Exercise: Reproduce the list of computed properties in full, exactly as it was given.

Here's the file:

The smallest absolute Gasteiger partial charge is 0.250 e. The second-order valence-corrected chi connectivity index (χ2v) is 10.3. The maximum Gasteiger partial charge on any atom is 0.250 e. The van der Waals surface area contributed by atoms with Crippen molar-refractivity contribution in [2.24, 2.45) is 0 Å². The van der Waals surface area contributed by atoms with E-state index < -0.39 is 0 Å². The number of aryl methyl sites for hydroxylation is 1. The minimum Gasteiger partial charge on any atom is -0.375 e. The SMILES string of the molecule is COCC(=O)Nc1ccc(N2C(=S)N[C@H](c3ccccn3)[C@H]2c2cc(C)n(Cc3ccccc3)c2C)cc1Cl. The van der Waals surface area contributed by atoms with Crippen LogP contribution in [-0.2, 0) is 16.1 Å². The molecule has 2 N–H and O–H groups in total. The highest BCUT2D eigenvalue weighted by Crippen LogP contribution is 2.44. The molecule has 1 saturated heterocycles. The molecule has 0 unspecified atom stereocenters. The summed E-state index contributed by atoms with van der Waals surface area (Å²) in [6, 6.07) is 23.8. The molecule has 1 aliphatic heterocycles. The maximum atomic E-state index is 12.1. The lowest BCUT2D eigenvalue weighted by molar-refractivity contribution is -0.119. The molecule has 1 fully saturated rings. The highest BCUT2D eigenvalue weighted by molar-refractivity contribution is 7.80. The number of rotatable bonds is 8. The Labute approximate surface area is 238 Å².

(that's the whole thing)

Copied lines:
The smallest absolute Gasteiger partial charge is 0.250 e. The second-order valence-corrected chi connectivity index (χ2v) is 10.3. The maximum Gasteiger partial charge on any atom is 0.250 e. The van der Waals surface area contributed by atoms with Crippen molar-refractivity contribution in [2.24, 2.45) is 0 Å². The van der Waals surface area contributed by atoms with E-state index < -0.39 is 0 Å². The number of aryl methyl sites for hydroxylation is 1. The minimum Gasteiger partial charge on any atom is -0.375 e. The SMILES string of the molecule is COCC(=O)Nc1ccc(N2C(=S)N[C@H](c3ccccn3)[C@H]2c2cc(C)n(Cc3ccccc3)c2C)cc1Cl. The van der Waals surface area contributed by atoms with Crippen LogP contribution in [-0.2, 0) is 16.1 Å². The molecule has 2 N–H and O–H groups in total. The highest BCUT2D eigenvalue weighted by Crippen LogP contribution is 2.44. The molecule has 1 saturated heterocycles. The molecule has 0 unspecified atom stereocenters. The summed E-state index contributed by atoms with van der Waals surface area (Å²) in [6, 6.07) is 23.8. The molecule has 1 aliphatic heterocycles. The maximum atomic E-state index is 12.1. The lowest BCUT2D eigenvalue weighted by molar-refractivity contribution is -0.119. The molecule has 1 fully saturated rings. The highest BCUT2D eigenvalue weighted by molar-refractivity contribution is 7.80. The number of rotatable bonds is 8. The Labute approximate surface area is 238 Å².